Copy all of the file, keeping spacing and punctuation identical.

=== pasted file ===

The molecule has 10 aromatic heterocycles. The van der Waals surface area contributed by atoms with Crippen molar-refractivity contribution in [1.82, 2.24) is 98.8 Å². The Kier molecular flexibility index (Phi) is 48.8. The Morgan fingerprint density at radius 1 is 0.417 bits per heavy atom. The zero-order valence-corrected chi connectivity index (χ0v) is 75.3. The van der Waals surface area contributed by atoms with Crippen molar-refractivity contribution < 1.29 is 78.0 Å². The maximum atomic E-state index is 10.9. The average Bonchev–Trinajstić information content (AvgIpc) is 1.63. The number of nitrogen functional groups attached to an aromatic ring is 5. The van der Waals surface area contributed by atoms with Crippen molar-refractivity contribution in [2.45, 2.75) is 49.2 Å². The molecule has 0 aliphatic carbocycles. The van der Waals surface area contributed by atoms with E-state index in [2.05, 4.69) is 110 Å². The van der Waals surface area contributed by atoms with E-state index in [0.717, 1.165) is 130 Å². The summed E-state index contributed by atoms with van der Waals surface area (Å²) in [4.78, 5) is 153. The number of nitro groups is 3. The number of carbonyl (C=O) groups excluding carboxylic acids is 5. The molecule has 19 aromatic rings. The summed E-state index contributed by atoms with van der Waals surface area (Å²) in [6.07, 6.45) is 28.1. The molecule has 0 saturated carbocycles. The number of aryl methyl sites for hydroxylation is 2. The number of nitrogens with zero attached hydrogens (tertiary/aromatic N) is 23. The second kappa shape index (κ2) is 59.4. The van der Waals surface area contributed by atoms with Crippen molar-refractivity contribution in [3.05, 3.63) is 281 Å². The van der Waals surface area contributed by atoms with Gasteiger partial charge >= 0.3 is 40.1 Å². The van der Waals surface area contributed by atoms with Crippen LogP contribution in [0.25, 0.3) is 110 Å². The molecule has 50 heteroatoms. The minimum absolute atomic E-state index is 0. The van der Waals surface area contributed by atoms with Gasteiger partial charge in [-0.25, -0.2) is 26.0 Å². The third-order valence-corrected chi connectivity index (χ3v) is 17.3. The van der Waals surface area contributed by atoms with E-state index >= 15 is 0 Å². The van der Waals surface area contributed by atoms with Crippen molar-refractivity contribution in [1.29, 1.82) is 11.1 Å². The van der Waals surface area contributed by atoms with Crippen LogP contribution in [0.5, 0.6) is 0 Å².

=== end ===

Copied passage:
The molecule has 10 aromatic heterocycles. The van der Waals surface area contributed by atoms with Crippen molar-refractivity contribution in [1.82, 2.24) is 98.8 Å². The Kier molecular flexibility index (Phi) is 48.8. The Morgan fingerprint density at radius 1 is 0.417 bits per heavy atom. The zero-order valence-corrected chi connectivity index (χ0v) is 75.3. The van der Waals surface area contributed by atoms with Crippen molar-refractivity contribution < 1.29 is 78.0 Å². The maximum atomic E-state index is 10.9. The average Bonchev–Trinajstić information content (AvgIpc) is 1.63. The number of nitrogen functional groups attached to an aromatic ring is 5. The van der Waals surface area contributed by atoms with Crippen molar-refractivity contribution in [2.45, 2.75) is 49.2 Å². The molecule has 0 aliphatic carbocycles. The van der Waals surface area contributed by atoms with E-state index in [2.05, 4.69) is 110 Å². The van der Waals surface area contributed by atoms with E-state index in [0.717, 1.165) is 130 Å². The summed E-state index contributed by atoms with van der Waals surface area (Å²) in [4.78, 5) is 153. The number of nitro groups is 3. The number of carbonyl (C=O) groups excluding carboxylic acids is 5. The molecule has 19 aromatic rings. The summed E-state index contributed by atoms with van der Waals surface area (Å²) in [6.07, 6.45) is 28.1. The molecule has 0 saturated carbocycles. The number of aryl methyl sites for hydroxylation is 2. The number of nitrogens with zero attached hydrogens (tertiary/aromatic N) is 23. The second kappa shape index (κ2) is 59.4. The van der Waals surface area contributed by atoms with Crippen molar-refractivity contribution in [3.05, 3.63) is 281 Å². The van der Waals surface area contributed by atoms with Gasteiger partial charge >= 0.3 is 40.1 Å². The van der Waals surface area contributed by atoms with Crippen LogP contribution in [0.25, 0.3) is 110 Å². The molecule has 50 heteroatoms. The minimum absolute atomic E-state index is 0. The van der Waals surface area contributed by atoms with Gasteiger partial charge in [-0.25, -0.2) is 26.0 Å². The third-order valence-corrected chi connectivity index (χ3v) is 17.3. The van der Waals surface area contributed by atoms with E-state index >= 15 is 0 Å². The van der Waals surface area contributed by atoms with Crippen molar-refractivity contribution in [1.29, 1.82) is 11.1 Å². The van der Waals surface area contributed by atoms with Crippen LogP contribution in [0.5, 0.6) is 0 Å².